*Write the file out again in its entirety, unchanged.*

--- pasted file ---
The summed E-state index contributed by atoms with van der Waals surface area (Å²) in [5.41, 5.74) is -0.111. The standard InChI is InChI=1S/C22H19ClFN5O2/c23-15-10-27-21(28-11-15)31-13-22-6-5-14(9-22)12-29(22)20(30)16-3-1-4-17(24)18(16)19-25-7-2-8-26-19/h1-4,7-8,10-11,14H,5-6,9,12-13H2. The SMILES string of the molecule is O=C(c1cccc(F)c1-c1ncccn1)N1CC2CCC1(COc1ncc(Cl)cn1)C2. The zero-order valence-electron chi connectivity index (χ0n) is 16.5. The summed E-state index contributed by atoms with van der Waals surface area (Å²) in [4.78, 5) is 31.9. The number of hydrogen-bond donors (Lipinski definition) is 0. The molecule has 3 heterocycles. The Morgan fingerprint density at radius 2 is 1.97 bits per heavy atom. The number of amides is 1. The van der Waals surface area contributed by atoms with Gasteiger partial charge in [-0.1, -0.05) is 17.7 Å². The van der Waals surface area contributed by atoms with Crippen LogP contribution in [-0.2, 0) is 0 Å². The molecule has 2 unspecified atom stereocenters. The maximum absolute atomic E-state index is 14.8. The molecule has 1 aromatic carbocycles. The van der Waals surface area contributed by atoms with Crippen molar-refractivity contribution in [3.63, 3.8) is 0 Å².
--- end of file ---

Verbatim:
The summed E-state index contributed by atoms with van der Waals surface area (Å²) in [5.41, 5.74) is -0.111. The standard InChI is InChI=1S/C22H19ClFN5O2/c23-15-10-27-21(28-11-15)31-13-22-6-5-14(9-22)12-29(22)20(30)16-3-1-4-17(24)18(16)19-25-7-2-8-26-19/h1-4,7-8,10-11,14H,5-6,9,12-13H2. The SMILES string of the molecule is O=C(c1cccc(F)c1-c1ncccn1)N1CC2CCC1(COc1ncc(Cl)cn1)C2. The zero-order valence-electron chi connectivity index (χ0n) is 16.5. The summed E-state index contributed by atoms with van der Waals surface area (Å²) in [4.78, 5) is 31.9. The number of hydrogen-bond donors (Lipinski definition) is 0. The molecule has 3 heterocycles. The Morgan fingerprint density at radius 2 is 1.97 bits per heavy atom. The number of amides is 1. The van der Waals surface area contributed by atoms with Gasteiger partial charge in [-0.1, -0.05) is 17.7 Å². The van der Waals surface area contributed by atoms with Crippen LogP contribution in [-0.2, 0) is 0 Å². The molecule has 2 unspecified atom stereocenters. The maximum absolute atomic E-state index is 14.8. The molecule has 1 aromatic carbocycles. The van der Waals surface area contributed by atoms with Crippen molar-refractivity contribution in [3.63, 3.8) is 0 Å².